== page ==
Twenty-four frames per second isn’t ideal for every project. Here are eight occasions when you should avoid this popular frame rate.

Image via Warner Bros.

Though the majority of productions today shoot in 24fps, that doesn’t necessarily mean you should always roll at this speed. Whether you’re shooting a television show, online video, animation, or trying to meet your clients’ requests, this video has a few recommendations for shooting at different speeds.

1. Recreate a Classic

Why You Shouldn't Shoot in 24 FPS — Classic

Image via Shutterstock.

Shooting an “old timey” short or clip can serve many purposes in your next project, whether it’s for a comedic interlude or an entire short in this format. However, the classics like Chaplin and Méliès shot their work at 16fps. So plan accordingly.

2. Classic Animations

Why You Shouldn't Shoot in 24 FPS — Classic Animation

Image via Disney.

If you are going to stick with classic, 2D animations like your favorite Disney Classics, the grueling frame-by-frame process is shot at 12fps. In the video Ted points out that filmmakers like Wes Anderson have mimicked this technique with his film Fantastic Mr. Fox. So if you’re looking to add some stop-motion animation work to your resume, be sure and shoot at 12fps!

3. Shooting Action Scenes

Why You Shouldn't Shoot in 24 FPS — Action Scenes

Image via Warner Bros. 

If you’re planning on shooting a quick, rapid-fire action scene, consider shooting a few frames down to 21/22 frames per second. When you play back the footage, set it back to 24 frames, and the footage will look quicker and a little more violent and intense.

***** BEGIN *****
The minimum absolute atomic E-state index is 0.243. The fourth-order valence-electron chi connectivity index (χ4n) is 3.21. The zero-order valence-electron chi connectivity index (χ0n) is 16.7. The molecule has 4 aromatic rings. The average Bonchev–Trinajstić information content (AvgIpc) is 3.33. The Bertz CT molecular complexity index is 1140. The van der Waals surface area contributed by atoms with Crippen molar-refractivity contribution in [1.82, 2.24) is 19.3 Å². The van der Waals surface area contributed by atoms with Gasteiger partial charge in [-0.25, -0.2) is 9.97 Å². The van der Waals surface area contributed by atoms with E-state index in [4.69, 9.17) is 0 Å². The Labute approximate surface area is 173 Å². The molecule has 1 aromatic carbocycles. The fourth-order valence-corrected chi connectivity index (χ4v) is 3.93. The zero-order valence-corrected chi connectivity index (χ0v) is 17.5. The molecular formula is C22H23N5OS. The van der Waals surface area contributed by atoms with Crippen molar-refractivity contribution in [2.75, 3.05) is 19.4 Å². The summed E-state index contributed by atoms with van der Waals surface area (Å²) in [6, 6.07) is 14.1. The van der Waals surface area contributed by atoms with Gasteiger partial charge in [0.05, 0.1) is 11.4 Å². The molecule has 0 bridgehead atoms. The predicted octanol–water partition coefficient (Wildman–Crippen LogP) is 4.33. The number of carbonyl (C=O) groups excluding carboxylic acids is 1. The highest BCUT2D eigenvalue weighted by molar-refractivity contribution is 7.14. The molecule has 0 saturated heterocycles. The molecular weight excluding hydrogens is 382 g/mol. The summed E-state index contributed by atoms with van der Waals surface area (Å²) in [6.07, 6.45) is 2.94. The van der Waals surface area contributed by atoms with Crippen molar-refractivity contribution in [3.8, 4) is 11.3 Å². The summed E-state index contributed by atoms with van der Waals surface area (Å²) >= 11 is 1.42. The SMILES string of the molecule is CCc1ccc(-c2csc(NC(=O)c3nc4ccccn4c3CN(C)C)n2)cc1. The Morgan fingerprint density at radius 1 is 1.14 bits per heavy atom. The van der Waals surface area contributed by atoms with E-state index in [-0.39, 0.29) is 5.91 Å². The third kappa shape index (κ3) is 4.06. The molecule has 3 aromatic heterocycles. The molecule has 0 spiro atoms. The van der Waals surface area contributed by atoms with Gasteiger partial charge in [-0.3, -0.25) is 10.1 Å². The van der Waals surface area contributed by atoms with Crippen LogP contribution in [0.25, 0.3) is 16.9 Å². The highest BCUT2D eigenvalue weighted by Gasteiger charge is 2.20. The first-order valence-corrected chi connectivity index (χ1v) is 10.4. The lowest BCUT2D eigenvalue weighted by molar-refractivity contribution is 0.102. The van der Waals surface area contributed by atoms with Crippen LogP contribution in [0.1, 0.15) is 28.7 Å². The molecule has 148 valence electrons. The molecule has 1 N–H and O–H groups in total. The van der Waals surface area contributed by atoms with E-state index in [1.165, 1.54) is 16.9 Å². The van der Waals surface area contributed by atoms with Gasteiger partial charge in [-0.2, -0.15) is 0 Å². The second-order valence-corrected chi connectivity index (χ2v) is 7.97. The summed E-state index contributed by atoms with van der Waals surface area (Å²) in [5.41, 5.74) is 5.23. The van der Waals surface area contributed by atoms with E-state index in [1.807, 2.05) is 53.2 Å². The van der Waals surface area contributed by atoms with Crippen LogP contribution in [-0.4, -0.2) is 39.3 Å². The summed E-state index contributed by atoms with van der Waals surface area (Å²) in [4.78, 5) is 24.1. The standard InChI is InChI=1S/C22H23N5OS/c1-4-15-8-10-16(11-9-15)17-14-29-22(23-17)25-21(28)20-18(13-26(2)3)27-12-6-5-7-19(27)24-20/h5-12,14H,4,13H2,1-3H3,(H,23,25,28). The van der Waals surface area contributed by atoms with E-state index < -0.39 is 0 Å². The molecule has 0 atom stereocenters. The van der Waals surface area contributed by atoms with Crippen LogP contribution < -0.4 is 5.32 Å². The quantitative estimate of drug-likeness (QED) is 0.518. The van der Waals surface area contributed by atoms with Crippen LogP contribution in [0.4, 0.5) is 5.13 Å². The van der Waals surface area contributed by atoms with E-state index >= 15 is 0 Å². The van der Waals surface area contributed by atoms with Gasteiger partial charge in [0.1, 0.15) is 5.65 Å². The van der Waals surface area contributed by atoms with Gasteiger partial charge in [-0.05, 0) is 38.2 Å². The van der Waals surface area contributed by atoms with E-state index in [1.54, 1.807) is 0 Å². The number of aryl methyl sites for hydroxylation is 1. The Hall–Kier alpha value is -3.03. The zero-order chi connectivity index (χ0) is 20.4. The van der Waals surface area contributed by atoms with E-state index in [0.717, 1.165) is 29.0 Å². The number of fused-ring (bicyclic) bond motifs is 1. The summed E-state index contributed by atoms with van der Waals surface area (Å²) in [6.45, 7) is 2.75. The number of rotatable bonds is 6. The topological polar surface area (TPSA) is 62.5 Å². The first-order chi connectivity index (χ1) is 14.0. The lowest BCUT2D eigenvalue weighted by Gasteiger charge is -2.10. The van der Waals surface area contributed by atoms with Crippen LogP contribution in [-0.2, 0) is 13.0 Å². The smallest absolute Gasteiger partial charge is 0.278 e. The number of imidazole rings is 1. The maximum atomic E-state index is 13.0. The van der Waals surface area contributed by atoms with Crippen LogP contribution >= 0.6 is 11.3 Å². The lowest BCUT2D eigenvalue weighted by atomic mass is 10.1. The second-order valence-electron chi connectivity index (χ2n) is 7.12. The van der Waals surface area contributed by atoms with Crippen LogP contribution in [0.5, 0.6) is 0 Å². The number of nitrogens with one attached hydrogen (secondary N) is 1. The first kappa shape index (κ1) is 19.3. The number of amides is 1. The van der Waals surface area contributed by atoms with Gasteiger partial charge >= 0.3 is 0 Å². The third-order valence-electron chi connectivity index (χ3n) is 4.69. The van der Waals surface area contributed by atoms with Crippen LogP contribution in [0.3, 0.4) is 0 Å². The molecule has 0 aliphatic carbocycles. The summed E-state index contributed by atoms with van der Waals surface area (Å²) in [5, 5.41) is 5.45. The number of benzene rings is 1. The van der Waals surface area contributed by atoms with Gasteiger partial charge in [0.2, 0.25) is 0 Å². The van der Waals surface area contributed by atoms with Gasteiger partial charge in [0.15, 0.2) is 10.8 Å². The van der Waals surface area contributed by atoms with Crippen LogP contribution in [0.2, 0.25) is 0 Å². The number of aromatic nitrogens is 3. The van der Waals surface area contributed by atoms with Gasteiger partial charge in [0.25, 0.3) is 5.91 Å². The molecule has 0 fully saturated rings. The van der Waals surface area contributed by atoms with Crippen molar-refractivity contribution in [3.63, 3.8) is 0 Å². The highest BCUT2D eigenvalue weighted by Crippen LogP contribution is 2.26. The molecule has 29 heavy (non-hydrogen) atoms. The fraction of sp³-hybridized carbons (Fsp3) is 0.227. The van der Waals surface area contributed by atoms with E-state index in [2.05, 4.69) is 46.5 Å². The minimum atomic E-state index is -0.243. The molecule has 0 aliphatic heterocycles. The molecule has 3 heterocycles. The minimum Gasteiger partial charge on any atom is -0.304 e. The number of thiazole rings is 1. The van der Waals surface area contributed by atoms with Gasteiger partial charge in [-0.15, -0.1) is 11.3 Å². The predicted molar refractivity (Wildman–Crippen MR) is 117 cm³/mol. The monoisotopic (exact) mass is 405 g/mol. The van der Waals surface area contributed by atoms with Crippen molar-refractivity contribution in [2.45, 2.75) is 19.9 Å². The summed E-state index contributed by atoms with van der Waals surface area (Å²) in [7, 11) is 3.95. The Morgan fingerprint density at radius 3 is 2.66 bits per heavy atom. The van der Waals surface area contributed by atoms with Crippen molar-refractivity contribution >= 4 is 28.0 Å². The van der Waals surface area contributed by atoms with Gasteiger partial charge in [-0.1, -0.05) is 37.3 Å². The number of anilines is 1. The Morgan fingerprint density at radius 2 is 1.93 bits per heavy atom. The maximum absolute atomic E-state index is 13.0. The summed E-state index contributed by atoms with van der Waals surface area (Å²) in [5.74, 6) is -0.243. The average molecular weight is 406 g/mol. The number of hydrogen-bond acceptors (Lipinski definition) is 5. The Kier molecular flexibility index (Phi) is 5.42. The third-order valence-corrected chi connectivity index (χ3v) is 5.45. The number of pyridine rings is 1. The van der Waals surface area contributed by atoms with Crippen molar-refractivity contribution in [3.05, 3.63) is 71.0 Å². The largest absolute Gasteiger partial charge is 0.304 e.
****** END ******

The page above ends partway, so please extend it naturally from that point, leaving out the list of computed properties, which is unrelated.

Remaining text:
4. Shooting for Television

Why You Shouldn't Shoot in 24 FPS — Television

Image via FX.

Because of broadcast standards in the past, television shows got converted to 30fps; however, standards have changed, and that’s not always the case. However, for sitcoms, reality TV, and soap operas, 30fps will give you that “vintage” cable feeling you’re going for.

5. Commercials

Why You Shouldn't Shoot in 24 FPS — Commercial

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When shooting a commercial, you’ll have a strict set of rules to follow for the particular brand you’re working for. If not, expect to change up your frame rate for epic, slow motion b-roll, or any other look and feel they wish to see. If you’re shooting in a contest for a commercial spot, change up the shots by shooting in 60/120/240fps because major brands and production houses can accommodate such a high frame rate.

6. Ultra HD Films

Why You Shouldn't Shoot in 24 FPS — Ultra HD

Image via Warner Bros.

Following in the footsteps of the greats like Peter Jackson and Ang Lee, by shooting with a frame rate of 48fps, you’ll give your work a unique (sometimes jarring) look like some of these big directors. Andy Serkis and James Cameron have been rumored to be shooting their upcoming films in this highly criticized manner. We’ll see how it all turns out.

7. Sports

Why You Shouldn't Shoot in 24 FPS — Sports

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Sports are always shot at a high frame rate due to the absolutely essential slow motion shots production companies or venues require. The standard for shooting a game is 300fps. That allows you to slow it down to 30fps for broadcast viewing.

8. Science!

Why You Shouldn't Shoot in 24 FPS — Science

Image via The Slow Mo Guys.

One of my favorite channels on YouTube, The Slow Mo Guys, shoots various objects and people interacting and breaking things in super slow motion. It makes for some wildly fascinating imagery, and if you’re shooting for a science-based client, they may need slower footage to study whatever it is you’ve shot. Though this isn’t always the case when shooting science-related products, be ready to shoot at a much higher frame rate, just in case.

Shooting at different frame rates can be a frustrating but integral part of the video production process. Just make sure you communicate with your client or producer exactly what it is you need to shoot and what kind of video they want in the end.

Have you had trouble shooting with high frame rates in the past? Let us know in the comments.